Bottom Line: With a little patience and some dogged persistence you and your middle-school aged and older kids will get an educational workout second to none as you learn to think and problem solve like a computer programmer.
I should know a bit about writing code, from my not-so-distant past in my role as legal counsel for a BIOS and EFI manufacturer, but the only programming done in my house involves the TV Guide and DVR remote. The last time I wrote a computer program I used punch cards. Honestly, Move the Turtle. Programming for kids by Next is Great was a bit of a challenge for me and at times made me want to smash my iPad. My 10-year-old did ok with the beginning tasks but required significant prompting from me. This app is heavy on learning with a much lighter focus on entertaining.
The biggest obstacle I faced was understanding what I needed to do to get started. The welcome screen for Move the Turtle has four choices: Play, Compose, Projects and Help. Help seemed like the natural place to start, but it consisted of only three phrases. One can, "Compose programs using commands to move the turtle, tap play to learn how to control the turtle, or find everything out by yourself." My only choice it seemed was to dive in head first.
Play is a guided tutorial that introduces commands one by one. The first command is simply Move. Others include Turn, Lift Pencil, Change Color and Repeat. There are a total of 11 to master in various combinations. The goal is to move the turtle from one point to the next where there is a jewel. As budding programmers add more commands to their repertoire, the path the turtle must take to seize his treasure gets increasingly difficult. After several failed attempts to correctly enter my command path due largely to forgetting to include Move along with Lift Pencil and Turn, I finally got the hang of things. There is an option to ask to see the solution, and that might have saved me a lot of frustration early on.
I can't claim to have completed all the tasks but, I do see that with diligence, students will learn the essentials of programming. After a rather halfhearted attempt to master this app I realized that Repeat seems to function like a Go To loop did in Basic back in the days when computers were the size of an A/C unit. The commands even include conditional If Then statements, but if I tried to use them, the turtle would likely roll on his shell and end the game.
The Projects section includes a whole list of sample programs. The turtle can draw a garden, a honeycomb, and a Koch fractal whatever that may be. I found it nearly impossible to read the code for these complex projects. It would have helped me immensely if the program was decompiled, so to speak, so that I could read and understand the steps.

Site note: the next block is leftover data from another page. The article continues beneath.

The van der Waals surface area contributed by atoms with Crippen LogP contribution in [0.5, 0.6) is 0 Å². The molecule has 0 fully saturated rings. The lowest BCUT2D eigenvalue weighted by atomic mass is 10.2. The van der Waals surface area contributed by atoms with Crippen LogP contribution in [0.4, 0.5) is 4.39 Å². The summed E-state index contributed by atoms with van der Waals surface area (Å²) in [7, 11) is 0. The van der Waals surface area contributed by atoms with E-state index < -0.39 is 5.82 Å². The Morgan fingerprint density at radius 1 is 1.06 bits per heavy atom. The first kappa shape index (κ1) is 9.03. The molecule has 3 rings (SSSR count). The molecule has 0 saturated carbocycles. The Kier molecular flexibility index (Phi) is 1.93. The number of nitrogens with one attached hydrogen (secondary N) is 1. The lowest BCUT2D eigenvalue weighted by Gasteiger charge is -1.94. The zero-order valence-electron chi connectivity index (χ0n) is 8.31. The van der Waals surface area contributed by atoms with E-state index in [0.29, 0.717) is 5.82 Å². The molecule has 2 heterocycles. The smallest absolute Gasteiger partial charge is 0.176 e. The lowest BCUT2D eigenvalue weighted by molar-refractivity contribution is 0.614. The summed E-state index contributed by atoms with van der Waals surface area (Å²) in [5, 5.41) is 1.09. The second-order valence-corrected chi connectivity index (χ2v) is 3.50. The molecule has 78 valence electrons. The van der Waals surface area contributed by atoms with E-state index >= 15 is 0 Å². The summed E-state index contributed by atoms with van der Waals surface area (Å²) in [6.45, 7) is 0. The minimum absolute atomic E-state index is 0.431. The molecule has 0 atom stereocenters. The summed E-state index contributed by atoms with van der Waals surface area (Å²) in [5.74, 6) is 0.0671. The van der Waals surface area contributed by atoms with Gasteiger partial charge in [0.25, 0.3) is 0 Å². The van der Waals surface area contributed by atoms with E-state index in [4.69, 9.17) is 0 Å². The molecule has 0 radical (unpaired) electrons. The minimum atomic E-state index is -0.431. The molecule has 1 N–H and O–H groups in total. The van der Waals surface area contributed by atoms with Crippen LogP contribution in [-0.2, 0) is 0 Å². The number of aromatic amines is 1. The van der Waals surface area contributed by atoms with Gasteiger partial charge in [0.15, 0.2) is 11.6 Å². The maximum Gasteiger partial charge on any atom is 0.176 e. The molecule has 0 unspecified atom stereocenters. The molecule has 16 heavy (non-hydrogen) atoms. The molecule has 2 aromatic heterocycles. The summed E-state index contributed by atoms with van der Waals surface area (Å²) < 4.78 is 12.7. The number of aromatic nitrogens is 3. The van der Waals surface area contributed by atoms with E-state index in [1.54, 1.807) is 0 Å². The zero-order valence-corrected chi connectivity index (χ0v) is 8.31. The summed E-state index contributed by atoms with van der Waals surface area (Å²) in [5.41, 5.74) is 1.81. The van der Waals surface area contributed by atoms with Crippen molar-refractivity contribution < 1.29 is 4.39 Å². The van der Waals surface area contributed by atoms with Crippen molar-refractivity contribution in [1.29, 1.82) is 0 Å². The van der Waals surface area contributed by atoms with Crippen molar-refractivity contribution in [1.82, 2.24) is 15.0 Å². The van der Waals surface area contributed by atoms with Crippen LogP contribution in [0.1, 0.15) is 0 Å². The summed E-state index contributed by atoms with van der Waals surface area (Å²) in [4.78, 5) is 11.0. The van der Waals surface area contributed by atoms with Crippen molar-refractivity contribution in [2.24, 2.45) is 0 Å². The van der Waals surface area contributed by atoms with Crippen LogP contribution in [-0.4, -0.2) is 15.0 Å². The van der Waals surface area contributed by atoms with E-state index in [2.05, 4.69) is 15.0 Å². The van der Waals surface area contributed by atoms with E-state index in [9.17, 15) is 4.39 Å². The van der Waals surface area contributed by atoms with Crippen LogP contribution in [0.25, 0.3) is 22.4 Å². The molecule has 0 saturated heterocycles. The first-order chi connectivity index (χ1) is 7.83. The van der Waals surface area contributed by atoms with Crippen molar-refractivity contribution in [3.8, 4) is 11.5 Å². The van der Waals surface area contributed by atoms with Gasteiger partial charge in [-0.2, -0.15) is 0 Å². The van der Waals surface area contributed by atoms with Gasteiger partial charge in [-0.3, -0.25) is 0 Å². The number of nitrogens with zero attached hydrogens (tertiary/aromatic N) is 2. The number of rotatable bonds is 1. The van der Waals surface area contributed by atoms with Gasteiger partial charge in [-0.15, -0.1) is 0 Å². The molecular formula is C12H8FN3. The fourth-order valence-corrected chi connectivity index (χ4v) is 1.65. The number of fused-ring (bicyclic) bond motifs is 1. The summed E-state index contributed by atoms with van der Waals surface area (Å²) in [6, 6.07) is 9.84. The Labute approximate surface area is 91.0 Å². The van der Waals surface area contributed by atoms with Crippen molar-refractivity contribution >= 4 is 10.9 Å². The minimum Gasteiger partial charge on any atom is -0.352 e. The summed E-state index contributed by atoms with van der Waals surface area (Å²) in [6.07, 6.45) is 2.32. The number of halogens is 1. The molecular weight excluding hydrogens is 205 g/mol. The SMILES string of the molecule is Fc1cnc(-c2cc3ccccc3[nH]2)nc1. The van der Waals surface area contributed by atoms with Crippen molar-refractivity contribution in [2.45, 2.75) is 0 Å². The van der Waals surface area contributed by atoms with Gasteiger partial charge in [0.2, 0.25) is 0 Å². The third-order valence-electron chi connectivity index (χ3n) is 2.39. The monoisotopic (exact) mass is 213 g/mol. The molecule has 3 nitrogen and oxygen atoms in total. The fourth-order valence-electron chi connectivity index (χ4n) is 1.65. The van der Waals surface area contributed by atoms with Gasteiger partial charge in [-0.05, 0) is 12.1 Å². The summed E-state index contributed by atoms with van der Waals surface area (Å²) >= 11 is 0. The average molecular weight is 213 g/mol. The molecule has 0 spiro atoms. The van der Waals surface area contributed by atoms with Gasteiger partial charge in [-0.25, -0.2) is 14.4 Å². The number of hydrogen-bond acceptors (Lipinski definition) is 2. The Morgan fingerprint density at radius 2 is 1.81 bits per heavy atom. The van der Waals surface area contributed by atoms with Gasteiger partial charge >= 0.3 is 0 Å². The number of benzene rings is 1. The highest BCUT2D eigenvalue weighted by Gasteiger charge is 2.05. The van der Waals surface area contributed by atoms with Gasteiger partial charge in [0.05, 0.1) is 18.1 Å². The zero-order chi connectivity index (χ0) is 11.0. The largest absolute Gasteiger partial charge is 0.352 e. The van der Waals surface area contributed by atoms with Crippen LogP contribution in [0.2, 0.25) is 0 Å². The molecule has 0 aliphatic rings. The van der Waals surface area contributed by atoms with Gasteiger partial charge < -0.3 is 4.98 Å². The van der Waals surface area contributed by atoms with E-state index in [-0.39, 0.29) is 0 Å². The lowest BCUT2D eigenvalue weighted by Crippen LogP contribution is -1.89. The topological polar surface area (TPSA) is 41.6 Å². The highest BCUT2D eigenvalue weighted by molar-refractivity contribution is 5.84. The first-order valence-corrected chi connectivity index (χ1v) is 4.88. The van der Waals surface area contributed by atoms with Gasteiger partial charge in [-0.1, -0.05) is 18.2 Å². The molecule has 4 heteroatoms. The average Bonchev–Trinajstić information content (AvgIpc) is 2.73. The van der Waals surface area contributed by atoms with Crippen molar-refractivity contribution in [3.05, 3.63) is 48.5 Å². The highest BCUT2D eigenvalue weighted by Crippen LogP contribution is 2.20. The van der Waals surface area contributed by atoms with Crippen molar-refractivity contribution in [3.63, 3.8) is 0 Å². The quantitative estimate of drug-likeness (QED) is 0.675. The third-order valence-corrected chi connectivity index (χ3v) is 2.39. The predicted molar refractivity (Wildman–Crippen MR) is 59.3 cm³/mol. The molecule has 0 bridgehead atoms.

Move the Turtle allows multiple accounts and tracks how many tasks are completed and jewels obtained for each user. Users have the option to save their own compositions to an individual library. The Compose section was the most fun and probably that's why in Help the developer suggests figuring it out on your own. I strung together a bunch of random commands just to see what the turtle would do. After letting it run through the program, I could tweak it or just try something completely different. I especially liked setting the turtle speed on high and watching him zip around the screen in a frenzy.
This app won't appeal to everyone. The iTunes description says 5+ but at that or any age close to that, the child would only be able to watch and perhaps assist with specfic direction. It takes a lot of patience and, at times, is vague and difficult to understand.
For example, Task 1.3 says "Add 'Pen' command to lift up the pen. Let the Turtle move without a trace." What pen? Is the turtle a pen? What does that mean? (It turns out that the Turtle is a pen.)
The name is neither catchy nor particularly descriptive. I might skip the turtle in the title and go with Coding 4 Kids. Next is Great seems to be carving out a niche for itself in making apps for the brainy set. I don't have a strong desire to learn to program, but I can appreciate how effective this app would be in giving youngsters a foundation and interest in writing code. Programming is not a bad way to start earning a living. Just ask Mark Zuckerberg.
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Jill Goodman completed this review with input from her trusted assistant Kyle who will be unavailable for app testing while at sleep-away camp for the next 4 weeks. smartappsforkids.com was paid a priority-review fee to complete this review in an expedited manner.